Canton: Valais / Wallis (in German)
Destination: Zermatt / Matterhorn
Interesting thing: Zermatt is car-free, there’s only small, commercial electrical vehicles in the town (taxis, delivery vans) to prevent air pollution obscuring the views! You could really notice the fresh air and the lack of traffic noise was lovely.
Special guests: my parents-in-law and sister-in-law visiting from Australia, and my aunt-in-law from Scotland
Valais is one of the farthest-away cantons from Zurich. It’s around 3.5 hours by train to the town of Zermatt, located at the end of the Mattertal valley and loomed over by the majestic Matterhorn mountain. So, since we had international visitors and we figured there was some pretty spectacular stuff to see, we decided to spend four nights in this alp-studded canton in the southwest of Switzerland bordering Italy and France. I’m so glad we did.
Zermatt is 1,620 metres above sea level and surrounded by snow-capped peaks. However, we spent our first couple of days here feeling rather teased by its most famous inhabitant. Possibly the world’s most recognisable mountain was acting coy – swathed in clouds, shrouded in fog, we only caught glimpses here and there. It didn’t stop us enjoying ourselves though.
Zermatt itself is a small alpine town that felt large since it was chock-a-block with tourists at this time of year: the first weekend of the official summer season. That said, I can only imagine how much more packed it would be in winter when all the slopes are open and everyone is padded out and weighed down with snow-gear and all the trappings! (fun fact – Zermatt’s permanent population of around 6,000 doubles, triples or even quadruples in the tourist seasons).
The town and surrounding hamlets looked very pretty for the first weekend of July – full of all the requisite wooden chalets, bright bunches of flowers flowing over balconies, grey-green glacial rivers and lakes and, of course, the stunning, if rather shy-at-first Alps.
Our first fully day (Saturday) coincided with the annual Zermatt marathon. Since I’ve recently taken up running (eek!) this was inspiring/intimidating in equal measure. Billed as one of the most gruelling marathons in Europe, the route ranges up and down an altitude of 1,800 metres over its 42 kilometres. Watching the 2,500-odd runners throwing themselves down the rocky paths as we walked from Sunnegga to the incredibly lovely Chez Vrony for our leisurely lunch, you can see how the race earned its tough reputation. (I promise not to become a run-bore, but I need to tell you that I was inspired to complete the circuit of the far-more humble Zermatt Parcours the next day!)
Day two, we awoke to more cloud cover, but undaunted and unable to resist a swooping cable car ride, Himself and I took advantage of the built-in babysitters and jumped on the Matterhorn Express cable car/ gondola which takes about 50 minutes to rise around 2km in altitude (!!) to the Matterhorn Glacier Paradise, the highest I think I’ve been on land – 3,883 metres above sea level. From which viewpoint we would have had an amazing view of the elusive Matterhorn, if it hadn’t been a total whiteout.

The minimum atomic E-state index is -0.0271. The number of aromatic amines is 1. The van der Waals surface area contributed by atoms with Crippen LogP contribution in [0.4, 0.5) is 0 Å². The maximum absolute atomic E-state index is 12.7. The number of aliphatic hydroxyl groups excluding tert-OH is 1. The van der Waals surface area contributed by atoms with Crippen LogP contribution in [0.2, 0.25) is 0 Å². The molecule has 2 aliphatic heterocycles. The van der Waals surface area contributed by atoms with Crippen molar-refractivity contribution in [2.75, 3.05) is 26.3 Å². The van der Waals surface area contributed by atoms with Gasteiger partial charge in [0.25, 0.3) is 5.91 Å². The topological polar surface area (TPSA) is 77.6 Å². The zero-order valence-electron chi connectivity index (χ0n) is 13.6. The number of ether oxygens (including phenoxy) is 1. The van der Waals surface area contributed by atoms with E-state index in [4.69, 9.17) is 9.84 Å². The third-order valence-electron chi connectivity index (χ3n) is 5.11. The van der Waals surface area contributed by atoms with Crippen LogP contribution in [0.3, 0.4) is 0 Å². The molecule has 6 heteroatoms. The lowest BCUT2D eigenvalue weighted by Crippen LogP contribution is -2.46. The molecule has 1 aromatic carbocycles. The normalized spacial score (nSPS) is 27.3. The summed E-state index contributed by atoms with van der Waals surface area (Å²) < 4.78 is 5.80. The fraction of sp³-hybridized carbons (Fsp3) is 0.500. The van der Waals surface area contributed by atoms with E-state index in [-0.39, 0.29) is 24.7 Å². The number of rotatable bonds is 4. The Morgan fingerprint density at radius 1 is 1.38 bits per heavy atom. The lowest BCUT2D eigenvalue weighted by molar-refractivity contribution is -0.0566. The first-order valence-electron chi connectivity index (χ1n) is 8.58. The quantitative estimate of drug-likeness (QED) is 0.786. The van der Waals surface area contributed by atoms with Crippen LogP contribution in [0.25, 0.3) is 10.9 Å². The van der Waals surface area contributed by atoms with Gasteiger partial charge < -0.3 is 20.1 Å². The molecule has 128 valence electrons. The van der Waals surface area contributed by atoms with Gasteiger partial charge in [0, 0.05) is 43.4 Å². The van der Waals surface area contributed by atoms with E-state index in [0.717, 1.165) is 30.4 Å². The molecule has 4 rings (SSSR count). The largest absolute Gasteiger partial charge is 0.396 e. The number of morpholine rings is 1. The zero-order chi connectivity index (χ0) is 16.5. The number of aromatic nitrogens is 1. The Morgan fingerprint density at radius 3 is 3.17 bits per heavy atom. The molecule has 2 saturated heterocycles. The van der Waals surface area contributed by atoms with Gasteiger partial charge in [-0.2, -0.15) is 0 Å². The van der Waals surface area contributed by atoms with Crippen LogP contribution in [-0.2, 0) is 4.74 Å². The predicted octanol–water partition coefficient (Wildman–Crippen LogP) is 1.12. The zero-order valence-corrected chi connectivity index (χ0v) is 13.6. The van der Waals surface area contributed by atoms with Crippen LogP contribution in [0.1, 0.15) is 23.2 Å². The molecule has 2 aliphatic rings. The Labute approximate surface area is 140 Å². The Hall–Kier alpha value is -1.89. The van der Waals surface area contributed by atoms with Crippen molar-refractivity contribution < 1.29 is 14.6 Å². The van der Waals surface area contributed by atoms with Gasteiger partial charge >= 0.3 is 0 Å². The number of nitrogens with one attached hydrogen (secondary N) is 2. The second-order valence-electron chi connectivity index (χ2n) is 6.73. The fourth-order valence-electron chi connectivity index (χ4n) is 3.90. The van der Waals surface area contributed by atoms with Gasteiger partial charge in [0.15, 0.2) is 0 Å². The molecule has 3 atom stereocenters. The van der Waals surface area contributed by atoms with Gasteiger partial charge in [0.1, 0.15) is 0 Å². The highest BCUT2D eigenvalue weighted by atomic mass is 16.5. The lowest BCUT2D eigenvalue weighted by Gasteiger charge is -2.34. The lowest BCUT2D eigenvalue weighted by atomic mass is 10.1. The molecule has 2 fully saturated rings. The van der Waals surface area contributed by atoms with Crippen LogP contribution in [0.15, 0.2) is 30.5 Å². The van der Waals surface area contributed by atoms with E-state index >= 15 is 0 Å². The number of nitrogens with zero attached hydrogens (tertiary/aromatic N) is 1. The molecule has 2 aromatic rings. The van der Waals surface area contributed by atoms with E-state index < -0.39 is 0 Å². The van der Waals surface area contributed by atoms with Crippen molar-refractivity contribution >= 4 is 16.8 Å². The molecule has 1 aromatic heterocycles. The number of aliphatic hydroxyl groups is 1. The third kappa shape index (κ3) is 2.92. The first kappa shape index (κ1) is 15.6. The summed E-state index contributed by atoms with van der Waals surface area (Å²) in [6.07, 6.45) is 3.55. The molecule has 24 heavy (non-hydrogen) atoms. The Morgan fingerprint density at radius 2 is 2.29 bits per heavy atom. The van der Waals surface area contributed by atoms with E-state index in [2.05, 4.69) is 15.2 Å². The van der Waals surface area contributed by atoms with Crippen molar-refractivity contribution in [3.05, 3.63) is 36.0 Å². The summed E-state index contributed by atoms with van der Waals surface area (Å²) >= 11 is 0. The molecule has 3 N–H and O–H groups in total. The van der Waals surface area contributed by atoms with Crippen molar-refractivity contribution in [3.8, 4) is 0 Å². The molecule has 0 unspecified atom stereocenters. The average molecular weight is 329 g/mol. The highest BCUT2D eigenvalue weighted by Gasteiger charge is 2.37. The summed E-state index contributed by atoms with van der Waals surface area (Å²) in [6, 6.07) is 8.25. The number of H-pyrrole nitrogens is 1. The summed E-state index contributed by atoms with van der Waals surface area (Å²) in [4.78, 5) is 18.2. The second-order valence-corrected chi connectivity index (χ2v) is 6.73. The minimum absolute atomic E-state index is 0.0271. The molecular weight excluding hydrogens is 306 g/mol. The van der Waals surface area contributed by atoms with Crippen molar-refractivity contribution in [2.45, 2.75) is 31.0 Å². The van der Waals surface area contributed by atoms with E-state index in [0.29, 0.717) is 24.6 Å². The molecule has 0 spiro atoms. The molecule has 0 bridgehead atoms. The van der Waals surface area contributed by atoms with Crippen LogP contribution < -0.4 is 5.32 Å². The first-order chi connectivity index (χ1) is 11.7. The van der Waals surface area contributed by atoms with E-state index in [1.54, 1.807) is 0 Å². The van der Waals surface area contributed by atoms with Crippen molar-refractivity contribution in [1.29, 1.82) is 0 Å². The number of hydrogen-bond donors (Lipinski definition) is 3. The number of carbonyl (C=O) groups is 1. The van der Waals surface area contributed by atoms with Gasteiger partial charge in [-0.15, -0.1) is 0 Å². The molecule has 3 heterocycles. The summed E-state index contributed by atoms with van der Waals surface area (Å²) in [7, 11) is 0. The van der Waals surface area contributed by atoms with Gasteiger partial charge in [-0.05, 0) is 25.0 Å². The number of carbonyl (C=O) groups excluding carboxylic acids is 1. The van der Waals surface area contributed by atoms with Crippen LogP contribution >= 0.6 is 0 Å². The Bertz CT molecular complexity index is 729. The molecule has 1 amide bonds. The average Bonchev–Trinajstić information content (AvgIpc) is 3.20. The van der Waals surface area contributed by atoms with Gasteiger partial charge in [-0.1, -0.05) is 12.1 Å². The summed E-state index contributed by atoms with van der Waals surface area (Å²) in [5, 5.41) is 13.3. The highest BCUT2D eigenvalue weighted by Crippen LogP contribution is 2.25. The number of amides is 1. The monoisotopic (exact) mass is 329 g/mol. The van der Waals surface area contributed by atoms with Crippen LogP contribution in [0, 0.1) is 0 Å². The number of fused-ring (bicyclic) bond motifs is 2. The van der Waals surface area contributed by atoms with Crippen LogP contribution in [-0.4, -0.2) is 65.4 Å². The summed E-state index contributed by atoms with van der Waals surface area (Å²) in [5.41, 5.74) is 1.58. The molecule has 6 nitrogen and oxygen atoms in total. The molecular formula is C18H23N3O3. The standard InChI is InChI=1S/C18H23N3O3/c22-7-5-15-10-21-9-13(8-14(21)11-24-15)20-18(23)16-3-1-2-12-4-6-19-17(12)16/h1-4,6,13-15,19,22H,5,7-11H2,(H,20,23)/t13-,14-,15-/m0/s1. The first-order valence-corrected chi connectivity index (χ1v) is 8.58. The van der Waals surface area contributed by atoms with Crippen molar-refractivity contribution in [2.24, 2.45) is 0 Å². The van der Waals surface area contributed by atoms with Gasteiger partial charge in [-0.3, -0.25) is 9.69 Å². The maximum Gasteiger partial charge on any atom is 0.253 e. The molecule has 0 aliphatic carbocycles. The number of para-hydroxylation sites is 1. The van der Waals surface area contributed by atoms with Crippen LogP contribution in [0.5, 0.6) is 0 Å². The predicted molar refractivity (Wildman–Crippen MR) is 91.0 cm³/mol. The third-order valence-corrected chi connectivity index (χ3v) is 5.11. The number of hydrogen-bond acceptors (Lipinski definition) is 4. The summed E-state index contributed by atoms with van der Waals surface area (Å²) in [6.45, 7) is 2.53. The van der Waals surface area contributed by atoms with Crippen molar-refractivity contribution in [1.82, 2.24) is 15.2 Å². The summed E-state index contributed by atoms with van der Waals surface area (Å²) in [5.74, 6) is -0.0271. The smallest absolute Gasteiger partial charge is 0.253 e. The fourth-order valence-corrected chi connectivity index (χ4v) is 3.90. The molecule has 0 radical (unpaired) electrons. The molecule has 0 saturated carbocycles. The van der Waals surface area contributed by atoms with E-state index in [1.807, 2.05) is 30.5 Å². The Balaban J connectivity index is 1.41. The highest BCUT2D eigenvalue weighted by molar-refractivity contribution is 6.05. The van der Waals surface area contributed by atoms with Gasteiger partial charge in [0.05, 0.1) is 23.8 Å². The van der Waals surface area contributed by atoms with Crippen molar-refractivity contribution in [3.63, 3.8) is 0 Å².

Day three was due to be our best yet according to the weather reports so we headed off early for the Gornergrat bahn and finally the mountain of mountains revealed itself (himself? herself?). It was certainly worth the wait, in fact, possibly more awe-inspiring for the fact that we’d enjoyed a burlesque of clouds concealing/revealing it for days now.
Oh. My. Word. What a sight!
I had this weird-beautiful moment with an older Swiss-German guy on the train. We had a short conversation as we politely shared the window space to take 1 million photos. I said something like “Diese Berge sind sehr schön” (these mountains are so beautiful) and he agreed, adding “Wir Ameisen!” (we’re ants). But, through my momentary misinterpretation, I thought he was saying “Wir atmen” – we breathe… which is also quite apt.
We picked the best place to see it from too, IMHO. Gornergrat is 3,089 metres and from there you’re surrounded by a vista of big guns – around 50 peaks that all clock in at 4,000+ metres (Matterhorn is 4,478 and you can also see Switzerland’s highest mountain, Monte Rosa and its highest peak, Dufourspitze, at 4,634). Plus, you can hike or catch the train down to the impressive Riffelsee lake, in which the Matterhorn is reflected on clear days (and this was one of them, yay!).
Some of the party hiked further, while the rest of us got back on the train to enjoy another gorgeous lunch at Alphitta, this time with the Matterhorn views fully in our favour. There was also a rather superbly situated playground, which my two kids thoroughly enjoyed.
Final day – can’t get enough of those Matterhorn-vista playgrounds! I actually felt I’d have liked to stay in Zermatt longer. Once I finally saw that mountain, I didn’t want to stop looking! It has got its own weather system, little puffs and candy flosses of clouds that float and drape around it in different configurations by the hour. So pretty.
Considering the distance to get there and time spent, Zermatt/ Matterhorn / Valais felt like a real ‘destination’ that did not disappoint. I’m thrilled (and kind of humbled, even) to have seen the Matterhorn in real life. And we breathe …
Cantons visited / to go so far.
*I haven’t written this up yet!